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It all started when Oreo publicly shamed me on Twitter. I had posted a photo of chocolate sandwich cookies that I had eaten and I referred to them as Oreos. They were not Oreos. Oreo told me that, for the whole world to see. I was ashamed I could never show my face again. I moved away, changed my name, deleted my Twitter, and I never bought an Oreo again.
Until one day I become filthy rich under my new identity, I'll buy Oreo and fire everyone in the marketing department and reveal my true identity. I thank all of Oreo for ruining my life. I continue the operation for about another month or two with absolutely no marketing and then I shut it down completely.
Another decade comes and passes and there aren’t any Oreo packages left to be found. If you can find one on Ebay it’s selling at nearly a million dollars. Then, I call a press release and open my vacuum sealed vault and reveal that I still have thousands of Oreo packages. Still good. I’m ready to sell them in select stores for a limited time while supplies last.
All different news networks are there when I open the vault. They see it. It’s beautiful. All those Oreos. They thought they’d never see them again.
And then right before their eyes, the inside of the vault ignites in flames. The last remaining Oreos are destroyed. I pull an Oreo out of my pocket and eat it. I look at the camera, everyone is crying. All I say is “needs some milk,” and then I leave.
I never sell the Oreo name. People make many offers. Many people try to recreate the perfect Oreo knock off.
I’m on Jimmy Kimmel; he’s an old man now, still watched by the nation. He’s asking me questions “Why would you do such a thing?” “Did Oreo really ruin your life that much that you had to ruin the rest of America’s life?” I pull out an Oreo and I eat it. I offer one to Jimmy. He’s baffled. “Y-yes. Yes please I would love one. I haven’t had one in so long. No one has.” I reach in my pocket. “Oh I’m sorry, I’m all out.” I say. “Well not all out, of course, just don’t have any left with me. Perhaps next time.” It’s Jimmy Kimmel’s farewell episode. He’s retiring. There won’t be a next time.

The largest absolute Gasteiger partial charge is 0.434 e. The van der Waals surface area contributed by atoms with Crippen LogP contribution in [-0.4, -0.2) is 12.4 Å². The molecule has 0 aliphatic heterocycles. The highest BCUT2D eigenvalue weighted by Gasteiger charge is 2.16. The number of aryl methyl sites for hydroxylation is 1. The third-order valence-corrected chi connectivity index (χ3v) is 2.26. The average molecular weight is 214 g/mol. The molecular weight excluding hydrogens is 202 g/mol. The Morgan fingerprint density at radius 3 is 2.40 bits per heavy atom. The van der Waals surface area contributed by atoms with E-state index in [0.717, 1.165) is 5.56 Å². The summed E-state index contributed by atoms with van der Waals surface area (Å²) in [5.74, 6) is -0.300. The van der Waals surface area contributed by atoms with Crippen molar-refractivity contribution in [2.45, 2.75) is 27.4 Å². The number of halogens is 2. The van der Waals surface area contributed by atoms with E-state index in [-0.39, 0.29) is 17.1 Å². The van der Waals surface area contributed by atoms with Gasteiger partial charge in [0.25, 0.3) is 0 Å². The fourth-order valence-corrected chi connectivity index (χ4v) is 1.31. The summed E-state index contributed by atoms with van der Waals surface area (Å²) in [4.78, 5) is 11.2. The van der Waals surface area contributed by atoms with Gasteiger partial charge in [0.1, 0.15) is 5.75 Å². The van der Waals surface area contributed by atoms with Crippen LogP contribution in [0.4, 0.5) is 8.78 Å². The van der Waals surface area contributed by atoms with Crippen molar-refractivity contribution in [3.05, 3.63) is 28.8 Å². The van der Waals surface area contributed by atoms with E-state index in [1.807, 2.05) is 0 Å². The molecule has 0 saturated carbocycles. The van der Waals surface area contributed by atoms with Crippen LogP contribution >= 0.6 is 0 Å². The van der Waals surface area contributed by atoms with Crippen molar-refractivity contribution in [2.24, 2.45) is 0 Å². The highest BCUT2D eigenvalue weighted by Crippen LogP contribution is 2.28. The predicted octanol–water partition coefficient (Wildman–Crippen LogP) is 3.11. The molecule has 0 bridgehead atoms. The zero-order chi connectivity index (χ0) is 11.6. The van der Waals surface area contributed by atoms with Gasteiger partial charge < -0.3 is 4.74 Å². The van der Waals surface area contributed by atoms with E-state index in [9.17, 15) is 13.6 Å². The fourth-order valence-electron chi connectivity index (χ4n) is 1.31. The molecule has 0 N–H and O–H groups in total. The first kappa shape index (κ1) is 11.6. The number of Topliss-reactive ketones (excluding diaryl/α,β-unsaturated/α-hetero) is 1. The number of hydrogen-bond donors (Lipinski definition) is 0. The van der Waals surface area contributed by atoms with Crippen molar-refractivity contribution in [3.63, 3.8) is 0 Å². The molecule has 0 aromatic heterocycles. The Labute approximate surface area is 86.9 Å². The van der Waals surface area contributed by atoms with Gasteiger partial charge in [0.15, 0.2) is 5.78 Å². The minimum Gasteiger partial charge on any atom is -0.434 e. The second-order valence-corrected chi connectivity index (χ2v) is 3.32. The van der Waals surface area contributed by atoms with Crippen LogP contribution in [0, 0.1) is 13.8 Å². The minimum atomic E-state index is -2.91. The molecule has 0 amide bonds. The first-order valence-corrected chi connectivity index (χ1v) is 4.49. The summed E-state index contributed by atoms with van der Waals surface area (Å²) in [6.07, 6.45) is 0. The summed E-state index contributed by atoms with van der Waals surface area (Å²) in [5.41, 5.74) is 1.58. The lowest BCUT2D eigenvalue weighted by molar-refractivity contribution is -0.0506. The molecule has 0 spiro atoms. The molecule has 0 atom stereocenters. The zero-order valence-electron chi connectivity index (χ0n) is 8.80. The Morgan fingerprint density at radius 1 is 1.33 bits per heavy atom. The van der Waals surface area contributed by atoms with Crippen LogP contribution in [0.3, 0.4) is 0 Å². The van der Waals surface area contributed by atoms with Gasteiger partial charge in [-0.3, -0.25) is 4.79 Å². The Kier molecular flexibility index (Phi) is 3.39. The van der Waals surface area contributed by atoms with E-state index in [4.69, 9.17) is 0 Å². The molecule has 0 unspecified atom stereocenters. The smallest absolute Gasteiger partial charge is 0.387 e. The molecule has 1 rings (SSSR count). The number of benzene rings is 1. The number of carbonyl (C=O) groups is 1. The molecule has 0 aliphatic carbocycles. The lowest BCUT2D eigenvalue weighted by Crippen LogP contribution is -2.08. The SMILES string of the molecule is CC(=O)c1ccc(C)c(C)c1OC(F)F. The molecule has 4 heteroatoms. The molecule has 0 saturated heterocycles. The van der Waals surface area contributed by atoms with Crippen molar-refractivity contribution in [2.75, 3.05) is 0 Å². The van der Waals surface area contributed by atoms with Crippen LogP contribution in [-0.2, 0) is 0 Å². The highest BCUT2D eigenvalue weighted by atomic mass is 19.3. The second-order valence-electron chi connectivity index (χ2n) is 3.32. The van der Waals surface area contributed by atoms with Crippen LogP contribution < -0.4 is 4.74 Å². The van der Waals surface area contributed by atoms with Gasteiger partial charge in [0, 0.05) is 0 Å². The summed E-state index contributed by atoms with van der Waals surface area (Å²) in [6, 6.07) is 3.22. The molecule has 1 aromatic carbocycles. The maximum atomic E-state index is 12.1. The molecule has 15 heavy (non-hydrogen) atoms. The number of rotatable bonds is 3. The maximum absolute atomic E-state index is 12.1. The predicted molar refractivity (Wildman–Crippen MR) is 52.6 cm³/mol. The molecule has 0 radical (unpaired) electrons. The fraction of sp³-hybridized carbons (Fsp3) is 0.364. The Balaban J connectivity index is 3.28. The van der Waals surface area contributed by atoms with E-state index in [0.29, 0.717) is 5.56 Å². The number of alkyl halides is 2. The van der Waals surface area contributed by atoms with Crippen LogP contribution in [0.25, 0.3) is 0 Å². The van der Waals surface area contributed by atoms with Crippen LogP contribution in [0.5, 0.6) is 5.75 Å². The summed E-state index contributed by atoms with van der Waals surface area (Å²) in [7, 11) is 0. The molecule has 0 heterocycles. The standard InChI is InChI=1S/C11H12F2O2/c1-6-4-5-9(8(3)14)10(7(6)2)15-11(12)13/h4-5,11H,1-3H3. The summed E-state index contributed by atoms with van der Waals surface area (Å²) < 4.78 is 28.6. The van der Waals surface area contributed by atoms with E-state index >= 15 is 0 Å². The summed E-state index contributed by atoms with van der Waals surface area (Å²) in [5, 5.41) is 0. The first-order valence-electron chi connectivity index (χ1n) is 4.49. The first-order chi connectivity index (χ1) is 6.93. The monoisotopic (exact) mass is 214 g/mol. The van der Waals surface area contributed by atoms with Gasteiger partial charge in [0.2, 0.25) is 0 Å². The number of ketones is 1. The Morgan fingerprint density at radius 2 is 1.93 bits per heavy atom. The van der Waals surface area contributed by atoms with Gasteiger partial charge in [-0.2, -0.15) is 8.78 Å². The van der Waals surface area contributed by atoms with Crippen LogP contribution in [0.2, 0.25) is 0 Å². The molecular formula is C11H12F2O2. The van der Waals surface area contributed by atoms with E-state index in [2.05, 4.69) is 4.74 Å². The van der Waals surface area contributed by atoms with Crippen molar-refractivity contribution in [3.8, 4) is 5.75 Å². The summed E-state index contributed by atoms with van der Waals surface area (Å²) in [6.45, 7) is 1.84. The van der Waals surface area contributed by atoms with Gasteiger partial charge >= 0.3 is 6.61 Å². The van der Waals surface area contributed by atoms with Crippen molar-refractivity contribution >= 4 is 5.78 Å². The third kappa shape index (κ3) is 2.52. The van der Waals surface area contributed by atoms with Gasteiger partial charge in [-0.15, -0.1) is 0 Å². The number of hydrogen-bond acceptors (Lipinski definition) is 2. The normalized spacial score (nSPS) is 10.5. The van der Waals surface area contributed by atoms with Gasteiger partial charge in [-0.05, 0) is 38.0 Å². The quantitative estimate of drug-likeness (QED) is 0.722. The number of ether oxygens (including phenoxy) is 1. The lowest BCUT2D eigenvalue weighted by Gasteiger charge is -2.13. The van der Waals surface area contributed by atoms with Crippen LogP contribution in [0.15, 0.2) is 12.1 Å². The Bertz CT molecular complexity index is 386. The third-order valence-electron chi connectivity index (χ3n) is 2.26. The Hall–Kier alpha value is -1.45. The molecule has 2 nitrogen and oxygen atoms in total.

Many months later I’m told I have cancer spread all throughout my body. I’ve protected the recipe for many decades. I’m an old man. I’m the only man left with access to the recipe as far as anyone knows. I’m doing a television interview with Donny Romero. He’s a young late night television show host. He took Jimmy Kimmel’s place. “You’re not looking well. Many say you don’t have long to live.” He tells me. I look out at the audience. Tears begin to well up in my eyes. I explain I only have a few weeks left to live. I apologize for the happiness that I’ve taken from many generations of people all throughout the world. All the children who have never gotten to experience the magic of an Oreo. I begin to explain my plans to sell Oreo back to Nabisco so they can resume manufacturing of the cookies. People cheer. The internet is blowing up. Everyone is so excited to try this Oreo cookie that they have only ever dreamed about or can barely even remember the taste of.
Towards the end of the segment Donny shakes my hand and tells me he’s glad I’ve had a change of heart. I pull out an Oreo from my breast pocket and eat it. I cough. “Needs some milk,” I mumble. I look at Donny “Would you like one?” I reach into my breast pocket “Oh I’m sorry it appears I don’t have anymore. Just wait a few months they’ll be in stores again.” I chuckle a bit and mumble something under my breath. “What was that,” Donny asks. “Oh I just said that I was joking. I’ll never sell Oreo to anyone. I’ll die with that recipe.” I walk off stage people are booing. Donny’s camera people try asking me questions on my way out. I just look at the camera and say “Man after that Oreo I need some milk.” And no one ever heard from me again. I die two weeks later at my home in Kansas City. On my body they found Oreo crumbs, but no Oreos on any of my properties. They searched for years but could never find my stash.